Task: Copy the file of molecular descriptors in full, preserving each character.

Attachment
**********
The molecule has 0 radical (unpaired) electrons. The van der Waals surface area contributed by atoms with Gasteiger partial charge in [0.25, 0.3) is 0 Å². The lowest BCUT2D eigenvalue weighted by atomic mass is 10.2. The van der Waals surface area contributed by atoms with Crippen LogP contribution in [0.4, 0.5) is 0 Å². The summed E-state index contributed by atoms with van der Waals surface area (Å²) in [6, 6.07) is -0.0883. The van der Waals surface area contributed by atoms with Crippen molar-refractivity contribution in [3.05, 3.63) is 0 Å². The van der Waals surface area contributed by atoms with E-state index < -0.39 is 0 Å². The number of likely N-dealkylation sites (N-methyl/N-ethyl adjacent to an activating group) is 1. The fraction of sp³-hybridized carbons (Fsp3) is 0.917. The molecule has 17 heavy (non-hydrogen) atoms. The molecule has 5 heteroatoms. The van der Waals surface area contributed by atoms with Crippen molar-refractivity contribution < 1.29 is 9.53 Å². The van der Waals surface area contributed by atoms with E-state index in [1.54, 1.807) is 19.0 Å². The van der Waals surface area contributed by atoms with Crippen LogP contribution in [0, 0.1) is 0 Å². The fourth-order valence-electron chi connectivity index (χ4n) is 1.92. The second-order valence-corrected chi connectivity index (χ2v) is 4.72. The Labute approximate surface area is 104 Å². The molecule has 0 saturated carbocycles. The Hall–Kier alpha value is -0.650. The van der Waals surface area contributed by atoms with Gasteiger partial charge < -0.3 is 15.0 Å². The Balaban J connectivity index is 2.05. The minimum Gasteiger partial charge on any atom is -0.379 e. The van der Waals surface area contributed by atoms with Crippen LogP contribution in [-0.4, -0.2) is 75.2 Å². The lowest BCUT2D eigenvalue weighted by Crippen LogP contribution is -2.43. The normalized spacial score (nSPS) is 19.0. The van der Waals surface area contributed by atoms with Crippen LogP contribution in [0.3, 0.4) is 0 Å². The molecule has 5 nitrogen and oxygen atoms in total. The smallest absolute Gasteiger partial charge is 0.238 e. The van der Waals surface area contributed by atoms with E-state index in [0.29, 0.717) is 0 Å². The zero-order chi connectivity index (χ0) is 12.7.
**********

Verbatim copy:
The molecule has 0 radical (unpaired) electrons. The van der Waals surface area contributed by atoms with Gasteiger partial charge in [0.25, 0.3) is 0 Å². The lowest BCUT2D eigenvalue weighted by atomic mass is 10.2. The van der Waals surface area contributed by atoms with Crippen LogP contribution in [0.4, 0.5) is 0 Å². The summed E-state index contributed by atoms with van der Waals surface area (Å²) in [6, 6.07) is -0.0883. The van der Waals surface area contributed by atoms with Crippen molar-refractivity contribution in [3.05, 3.63) is 0 Å². The van der Waals surface area contributed by atoms with E-state index < -0.39 is 0 Å². The number of likely N-dealkylation sites (N-methyl/N-ethyl adjacent to an activating group) is 1. The fraction of sp³-hybridized carbons (Fsp3) is 0.917. The molecule has 17 heavy (non-hydrogen) atoms. The molecule has 5 heteroatoms. The van der Waals surface area contributed by atoms with Crippen molar-refractivity contribution < 1.29 is 9.53 Å². The van der Waals surface area contributed by atoms with E-state index in [1.54, 1.807) is 19.0 Å². The van der Waals surface area contributed by atoms with Crippen LogP contribution in [0, 0.1) is 0 Å². The fourth-order valence-electron chi connectivity index (χ4n) is 1.92. The second-order valence-corrected chi connectivity index (χ2v) is 4.72. The Labute approximate surface area is 104 Å². The molecule has 0 saturated carbocycles. The Hall–Kier alpha value is -0.650. The van der Waals surface area contributed by atoms with Gasteiger partial charge < -0.3 is 15.0 Å². The Balaban J connectivity index is 2.05. The minimum Gasteiger partial charge on any atom is -0.379 e. The van der Waals surface area contributed by atoms with Crippen LogP contribution in [-0.4, -0.2) is 75.2 Å². The lowest BCUT2D eigenvalue weighted by Crippen LogP contribution is -2.43. The normalized spacial score (nSPS) is 19.0. The van der Waals surface area contributed by atoms with Crippen LogP contribution in [0.3, 0.4) is 0 Å². The molecule has 5 nitrogen and oxygen atoms in total. The smallest absolute Gasteiger partial charge is 0.238 e. The van der Waals surface area contributed by atoms with E-state index in [0.29, 0.717) is 0 Å². The zero-order chi connectivity index (χ0) is 12.7.